T sailor

  • Content count

  • Joined

  • Last visited

About T sailor

  • Rank

Contact Methods

  • ICQ
  1. Thanks for all the replies. My main motivator is that the boats I'm interested are very rare in the US (Scandinavian cruiser-racers). Talon- sending you a PM to learn more about your pain. Cheers, T
  2. Nice! Good list. Any firsthand experience?
  3. Import duty is only 1.5%. Not enough to deter this thought. Biggest question is shipping costs and how much of a pain it is to get the boat loaded/unloaded.
  4. With the dollar where it is and the plethora of seemingly nice and reasonably priced boats in Europe, this seems awfully tempting. Anyone done something like this? For the sake of discussion, looking at 40'ers. There are a lot more interesting boats there than in the US and the prices seem good even factoring $20k to ship it to the east coast. Pitfalls?
  5. Given current exchange rates, I would go Euro this year. Austria is generally cheaper than Fra and Swiss resorts. Pick one of the higher resorts and you should be good. Lech is cool with less of a rowdy scene than St. Anton. what are your abilities and priorities? Skiing anywhere in Euro land is a really different and cool experience compared to here. I have not skied in France but have done Switzerland and Austria, as well as most of the majors out West. I always love skiing in Europe.
  6. So I just acquired a few year old beachcat and have some small hairline cracks in the gelcoat on the front and back of the dagger board trunk. The laminate seams good but is there anyway of telling if the underlying glass is damaged? The cracks are kinda strange in that the run fore and aft for about 4-5" then curve outward (almost 90 degrees) for another 4" (maybe where there is a bulkhead). Too me it seems like the hull was overloaded sideways and caused the cracks. My gut thinks it is just stress cracks in the gelcoat but wanted some other input. Any thoughts, suggestions? Thanks T
  7. I've worked in commercial glazing for 15 years and have spent $$$$$$$ on silicone over the years, including Dow 795. 795 was designed as an all purpose structural and weather sealant. 795 develops good adhesion to mill finish aluminum, however Dow won't warrant it in structural applications to mill aluminum. Now this is in the application of holding glass on the side of a sky scraper so they are pretty conservative in their requirements. From my experience and testing I would have no worries going to mill or anodized aluminum. For added adhesion you can treat the Alu with alodine. I would not paint the Alu. Getting good paint adhesion to the Alu is not trivial and then 795 can be finicky on painted surfaces and may need primer. Another sealant that I like and seams to be less finicky in application is Pecora 890 and 895. Dow also makes a stronger 1 part sealant called 995. Have never tested 995 on mill finish. If you are really concerned you can do some peel adhesion tests, but they take about 10 days to get the sealant to cure out before you can pull on the sealant. If you want more info shoot me a pm. I am on my phone and can't type a lot.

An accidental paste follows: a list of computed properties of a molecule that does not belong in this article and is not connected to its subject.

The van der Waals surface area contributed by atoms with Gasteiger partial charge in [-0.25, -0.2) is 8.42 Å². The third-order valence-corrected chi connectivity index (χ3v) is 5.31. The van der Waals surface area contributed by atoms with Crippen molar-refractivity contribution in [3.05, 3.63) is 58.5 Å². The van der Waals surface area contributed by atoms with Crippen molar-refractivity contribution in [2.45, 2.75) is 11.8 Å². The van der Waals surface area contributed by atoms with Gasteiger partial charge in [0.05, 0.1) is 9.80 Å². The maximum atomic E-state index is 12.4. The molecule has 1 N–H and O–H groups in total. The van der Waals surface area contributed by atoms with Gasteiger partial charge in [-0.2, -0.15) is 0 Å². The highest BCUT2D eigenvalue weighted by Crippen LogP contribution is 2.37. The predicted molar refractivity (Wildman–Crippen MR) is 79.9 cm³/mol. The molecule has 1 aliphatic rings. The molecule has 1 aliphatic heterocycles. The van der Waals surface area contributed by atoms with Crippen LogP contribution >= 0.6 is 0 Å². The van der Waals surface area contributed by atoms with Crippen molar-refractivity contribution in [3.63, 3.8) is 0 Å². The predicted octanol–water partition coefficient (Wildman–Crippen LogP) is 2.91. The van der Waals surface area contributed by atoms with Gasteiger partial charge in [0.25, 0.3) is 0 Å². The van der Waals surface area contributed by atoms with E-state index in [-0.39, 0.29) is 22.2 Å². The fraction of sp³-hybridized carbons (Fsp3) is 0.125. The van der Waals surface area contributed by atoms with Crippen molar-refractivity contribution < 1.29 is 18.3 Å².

8. Sounds like you are off to a good start. A's are superfun! My only real advice is that when you capsize, your first reaction needs to be to get ahold of something attached to the boat. These things can go 3 knots on their side which is faster than you can swim in gear. As soon as I hit the water, I'm reaching for something to keep me with the boat. Good luck and have fun! Cheers, T
  9. Actually, looking at it more closely, I think it is a Lerouge design. Maybe a Mia 160. The mast base arrangement looks like his other boats.
  10. Looping. I think there are both 60's and 54's made.
  11. Thanks Bob, I thought the hull shape looked like that, but I did not know it was ever made in a center cockpit. Did Stan Huntingford work for you? I thought maybe it was a Tanton design since I just recently discovered some of his double Enders. There seem to be a few unique iterations of his 42-44' er's around. Cheers, T
  12. What kind of boat is that? Take the dodger away and the boat looks nice.
  13. Believe it or not, I think the traveler ease may be a contributing factor. My experience is limited to beachcats, but with the kite up you cannot ease the traveler more than 50% of the range (about 2' is max on a Nacra 20) without the masthead dropping way off. Most stories I heard of N20 mast failures were double trap spin reaching with the sheet tight, but traveler eased. If you draw a load diagram of the mast and show the mast head loading with the main centered vs with the traveler eased you can see that easing the traveler some starts to align the leach loading with the loading of the gennaker halyard (halyard pulls primarily to leeward). Essentially the leach of the becomes less of a backstay and more of a leeward load. I would experiment a little to see the mast movement when you start traveling down to figure out when things are starting to look wrong. Just my opinion so take it for what it's worth. Good luck!
  14. Just to clarify, 25k was for a basic kit (hulls, beams, ama's). I am figuring another 20k to finish (hardware, rig, sails, finishes). Cheers, T
  15. Hi ian, Great looking project! I noticed you changed the bow and stern profiles on the ama's. Are there any other subtle differences between the production boat and the original plan boat? The ama's look great and the sAme bow profile would look good on the main hull. I am also curious, what level of finish is the basic kit going to be? Gelcoat finish or just primer? Will the interior bulkheads and furniture panels be installed? Interior paint? I hope to be ordering a kit when they become available and am curious how you are going to be able to keep the price low. Given the cost of the materials, coupled with a couple hundred man hours of labor and 25k disappears quickly. Thanks for all the updates and info! Cheers, T